Sam Shepard, the Pulitzer Prize-winning playwright who became a movie star by his Oscar-nominated portrayal of pilot Chuck Yeager in “The Right Stuff,” died at his home in Kentucky. He was 73.
Shepard died Thursday of complications from ALS (Lou Gehrig’s disease) “and was with his family at the time of his death,” his agent Chris Boneau said Monday.
Shepard is best remembered for writing plays like the Pulitzer Prize-winning Buried Child, True West, and Fool for Love, as well as a film career that included acclaimed performances in The Right Stuff, Days of Heaven, Black Hawk Down, and a lot more.
Born in Fort Sheridan, Illinois, in 1943, Shepard worked on a ranch in his teenage years and attended high school in California, later dropping out of college to join a touring group called The Bishop’s Company Repertory Players.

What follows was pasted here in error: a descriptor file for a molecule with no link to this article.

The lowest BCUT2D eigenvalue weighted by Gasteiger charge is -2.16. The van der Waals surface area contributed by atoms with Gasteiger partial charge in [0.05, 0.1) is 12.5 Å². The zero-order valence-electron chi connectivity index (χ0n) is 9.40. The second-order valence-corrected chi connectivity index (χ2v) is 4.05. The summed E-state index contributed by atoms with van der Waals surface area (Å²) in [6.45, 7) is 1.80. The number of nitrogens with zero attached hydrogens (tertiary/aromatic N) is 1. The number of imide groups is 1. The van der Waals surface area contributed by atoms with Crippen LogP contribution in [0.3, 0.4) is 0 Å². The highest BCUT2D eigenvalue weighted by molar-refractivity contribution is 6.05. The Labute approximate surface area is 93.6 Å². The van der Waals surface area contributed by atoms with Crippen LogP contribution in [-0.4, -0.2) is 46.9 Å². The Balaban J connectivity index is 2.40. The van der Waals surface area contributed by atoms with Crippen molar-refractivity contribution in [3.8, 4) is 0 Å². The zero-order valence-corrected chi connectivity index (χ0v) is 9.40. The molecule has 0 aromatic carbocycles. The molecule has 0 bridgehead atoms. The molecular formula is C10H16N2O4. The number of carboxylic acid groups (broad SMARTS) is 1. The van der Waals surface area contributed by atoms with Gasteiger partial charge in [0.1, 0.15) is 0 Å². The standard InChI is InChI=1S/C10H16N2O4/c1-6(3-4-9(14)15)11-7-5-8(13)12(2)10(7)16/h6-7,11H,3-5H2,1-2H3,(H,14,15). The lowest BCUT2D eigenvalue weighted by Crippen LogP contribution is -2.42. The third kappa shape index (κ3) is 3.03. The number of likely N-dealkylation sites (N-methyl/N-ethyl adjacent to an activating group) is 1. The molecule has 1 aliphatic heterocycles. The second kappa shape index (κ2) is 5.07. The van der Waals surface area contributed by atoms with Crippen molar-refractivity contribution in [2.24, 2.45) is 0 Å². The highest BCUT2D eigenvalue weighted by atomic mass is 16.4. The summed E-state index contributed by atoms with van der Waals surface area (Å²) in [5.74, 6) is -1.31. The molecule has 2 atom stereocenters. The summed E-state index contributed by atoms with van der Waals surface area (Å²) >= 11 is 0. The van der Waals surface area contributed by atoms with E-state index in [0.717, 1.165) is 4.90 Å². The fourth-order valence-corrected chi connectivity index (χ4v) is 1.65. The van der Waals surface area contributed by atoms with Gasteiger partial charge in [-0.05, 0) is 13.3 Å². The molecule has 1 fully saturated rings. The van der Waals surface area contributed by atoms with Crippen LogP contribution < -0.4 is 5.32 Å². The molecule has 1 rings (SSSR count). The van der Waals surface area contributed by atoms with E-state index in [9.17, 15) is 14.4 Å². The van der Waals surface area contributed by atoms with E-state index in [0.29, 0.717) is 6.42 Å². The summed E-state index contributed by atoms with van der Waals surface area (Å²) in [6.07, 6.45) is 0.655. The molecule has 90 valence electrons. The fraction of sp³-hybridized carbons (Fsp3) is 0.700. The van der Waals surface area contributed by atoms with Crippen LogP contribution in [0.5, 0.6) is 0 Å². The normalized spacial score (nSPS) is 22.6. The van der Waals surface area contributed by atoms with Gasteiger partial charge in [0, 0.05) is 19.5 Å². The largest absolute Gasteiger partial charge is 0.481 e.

He quickly found himself in New York’s thriving Off-Off-Broadway scene in the early ’60s, when it was a hive of experimentation, psychedelia, and exciting young talent.
He won several Obie Awards (given to non-Broadway theater in New York) and quickly distinguished himself as a major voice, writing screenplays for art films like Michelangelo Antonioni’s Zabriskie Point and collaborating with artists like Bob Dylan and Patti Smith (with whom he was romantically involved, a relationship he fictionalized in the play Cowboy Mouth).
In his later years, Shepard mostly contributed supporting performances on-screen; his last major work was in the Netflix TV show Bloodline, where he played the patriarch of a rich Florida family that descends into recrimination and assassination.
He married the actress O-Lan Jones (with whom he had a son, Jesse) in 1969 and they divorced in 1984; he also had a long relationship with the actress Jessica Lange, who he met on the set of the film Frances in 1982. They never married, but had two children (Hannah and Samuel), and eventually separated in 2009.